Hunter's shuffle sparks another Knights win
RYAN PYETTE, QMI Agency
|Knights goaltender Michael Houser makes a save as teammate Olli Maatta ties up IceDogs forward Alex Friesen during Game 4 of the OHL final at the Jack Gatecliff Arena in St. Catharines, Ont., May 9, 2012. (JULIE JOCSAK/QMI Agency)
ST. CATHARINES, ONT. - The London Knights didn't put themselves one game away from a Memorial Cup trip because one or two guys suddenly turned into superheroes.
On this team, they pass the cape around.
It's the only way to explain how London GM and head coach Mark Hunter, uncomfortable in the catbird seat and always unpredictable, decided to remove rookie first-rounder Bo Horvat from the Knights lineup and insert speedy Andreas Athanasiou in Game 4.
And wouldn't you know it, the well-rested NHL draft prospect's second-period burst led to another goal by Game 3 hero Chris Tierney for an insurmountable lead and a tidy 4-1 victory to go up 3-1 in the series before 3,145 Wednesday night at Jack Gatecliff Arena.
"It was exciting," said Athanasiou, who hadn't played since London wrapped up the Western Conference title on rival Kitchener's home ice.
"I didn't find out until game time. I took the warmup (before Game 3 Monday) and didn't play.
"I just wanted to help the team win. You have to stay ready. It's a little tough because you're missing a step and it's hard at first to judge the defenceman's gap, but to get a win in here and be one more away (from a championship), it feels good."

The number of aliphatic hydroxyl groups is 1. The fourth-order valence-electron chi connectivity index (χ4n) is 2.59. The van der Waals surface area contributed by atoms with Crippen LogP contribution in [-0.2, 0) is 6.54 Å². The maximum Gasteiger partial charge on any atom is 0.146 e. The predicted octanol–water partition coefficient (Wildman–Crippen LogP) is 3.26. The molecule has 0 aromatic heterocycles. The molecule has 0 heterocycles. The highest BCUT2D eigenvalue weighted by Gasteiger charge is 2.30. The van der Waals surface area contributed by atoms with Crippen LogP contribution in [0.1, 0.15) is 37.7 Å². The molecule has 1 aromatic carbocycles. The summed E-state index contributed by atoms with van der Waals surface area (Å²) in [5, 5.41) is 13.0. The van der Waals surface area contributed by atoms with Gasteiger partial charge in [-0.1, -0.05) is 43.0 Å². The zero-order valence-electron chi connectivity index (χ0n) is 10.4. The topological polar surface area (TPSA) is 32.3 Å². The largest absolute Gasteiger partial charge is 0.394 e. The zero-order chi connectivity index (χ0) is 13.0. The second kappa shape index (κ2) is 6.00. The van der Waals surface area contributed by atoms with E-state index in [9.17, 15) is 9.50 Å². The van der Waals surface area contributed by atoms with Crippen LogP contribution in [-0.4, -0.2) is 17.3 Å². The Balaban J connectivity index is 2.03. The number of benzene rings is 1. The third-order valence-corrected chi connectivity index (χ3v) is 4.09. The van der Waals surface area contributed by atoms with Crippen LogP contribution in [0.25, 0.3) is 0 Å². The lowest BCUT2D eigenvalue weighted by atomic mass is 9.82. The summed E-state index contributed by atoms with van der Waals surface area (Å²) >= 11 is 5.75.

There's only one question left -- what's Hunter going to do for his next magic trick?
"We have a lot of good players we can put in there," he said. "Andreas. Brett Welychka. Bo. You look at everything game-to-game."
Finally, he said he did it because he wanted to keep Horvat fresh.
Meanwhile, his counterpart, Niagara GM and head coach Marty Williamson, shuffled his lines, trying in vain to find some spark to ignite this world junior-laden team that led the OHL in scoring and has a wicked power play.
The IceDogs have nine goals in four games so far against the Knights, and in their biggest game of the year, their only one was scored by hard-working Myles Doan, whose career-best is - you guessed it - nine in a season.
And even that one had to be reviewed before it counted.
"There's no quit on this team," Williamson said. "The desperation is there and the want is there. We just got to get cleaner with our game."
If they're looking for tidy, they only have to gaze at the other side of the rink.
"We did a better job of limiting their chances than we did here (in Game 2)," London goalie Michael Houser said. "We played a good defensive game. That's what you're looking for here.
"We knew the first goal was going to be huge."
For the first time in the series, the Knights struck early.
Ryan Rupert undressed Niagara goalie Mark Visentin in the first period.
He has seven goals in four career games at this ancient rink.
"That was important for us," Houser said. "We knew they were going to come at us and we wanted to play with the lead. It's the first time we had a lead in the series."
London won two of the first three games by storming back from behind. This time, they forced the team that couldn't hold five leads in this series to try digging themselves out of a hole.
The IceDogs couldn't do it.
"I think you see some frustration," Namestnikov said, "(reacting) to little things like offsides."
Niagara has to beat the Knights three straight to win this series. London hasn't lost more than two in a row all year.
E-mail firstname.lastname@example.org or follow RyanatLFPress on Twitter.